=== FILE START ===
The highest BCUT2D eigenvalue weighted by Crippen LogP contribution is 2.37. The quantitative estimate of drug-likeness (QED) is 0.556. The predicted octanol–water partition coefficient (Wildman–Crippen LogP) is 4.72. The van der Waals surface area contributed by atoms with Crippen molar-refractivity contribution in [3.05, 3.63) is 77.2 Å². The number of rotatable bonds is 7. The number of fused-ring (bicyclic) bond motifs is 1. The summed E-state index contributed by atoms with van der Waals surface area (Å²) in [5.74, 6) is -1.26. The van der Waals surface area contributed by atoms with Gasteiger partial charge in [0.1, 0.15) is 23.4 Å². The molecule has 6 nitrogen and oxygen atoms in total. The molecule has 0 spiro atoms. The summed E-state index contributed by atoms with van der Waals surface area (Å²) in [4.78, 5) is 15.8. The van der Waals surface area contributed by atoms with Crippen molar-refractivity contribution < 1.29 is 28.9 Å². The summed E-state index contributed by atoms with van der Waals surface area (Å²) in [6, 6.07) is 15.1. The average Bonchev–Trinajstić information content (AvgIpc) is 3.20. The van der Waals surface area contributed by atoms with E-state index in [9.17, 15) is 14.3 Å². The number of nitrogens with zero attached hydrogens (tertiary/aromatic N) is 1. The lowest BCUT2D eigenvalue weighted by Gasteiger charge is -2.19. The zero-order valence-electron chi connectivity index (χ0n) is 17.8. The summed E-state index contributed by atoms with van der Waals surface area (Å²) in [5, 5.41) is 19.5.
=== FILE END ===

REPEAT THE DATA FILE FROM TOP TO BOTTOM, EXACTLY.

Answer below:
The highest BCUT2D eigenvalue weighted by Crippen LogP contribution is 2.37. The quantitative estimate of drug-likeness (QED) is 0.556. The predicted octanol–water partition coefficient (Wildman–Crippen LogP) is 4.72. The van der Waals surface area contributed by atoms with Crippen molar-refractivity contribution in [3.05, 3.63) is 77.2 Å². The number of rotatable bonds is 7. The number of fused-ring (bicyclic) bond motifs is 1. The summed E-state index contributed by atoms with van der Waals surface area (Å²) in [5.74, 6) is -1.26. The van der Waals surface area contributed by atoms with Gasteiger partial charge in [0.1, 0.15) is 23.4 Å². The molecule has 6 nitrogen and oxygen atoms in total. The molecule has 0 spiro atoms. The summed E-state index contributed by atoms with van der Waals surface area (Å²) in [4.78, 5) is 15.8. The van der Waals surface area contributed by atoms with Crippen molar-refractivity contribution < 1.29 is 28.9 Å². The summed E-state index contributed by atoms with van der Waals surface area (Å²) in [6, 6.07) is 15.1. The average Bonchev–Trinajstić information content (AvgIpc) is 3.20. The van der Waals surface area contributed by atoms with E-state index in [9.17, 15) is 14.3 Å². The number of nitrogens with zero attached hydrogens (tertiary/aromatic N) is 1. The lowest BCUT2D eigenvalue weighted by Gasteiger charge is -2.19. The zero-order valence-electron chi connectivity index (χ0n) is 17.8. The summed E-state index contributed by atoms with van der Waals surface area (Å²) in [5, 5.41) is 19.5.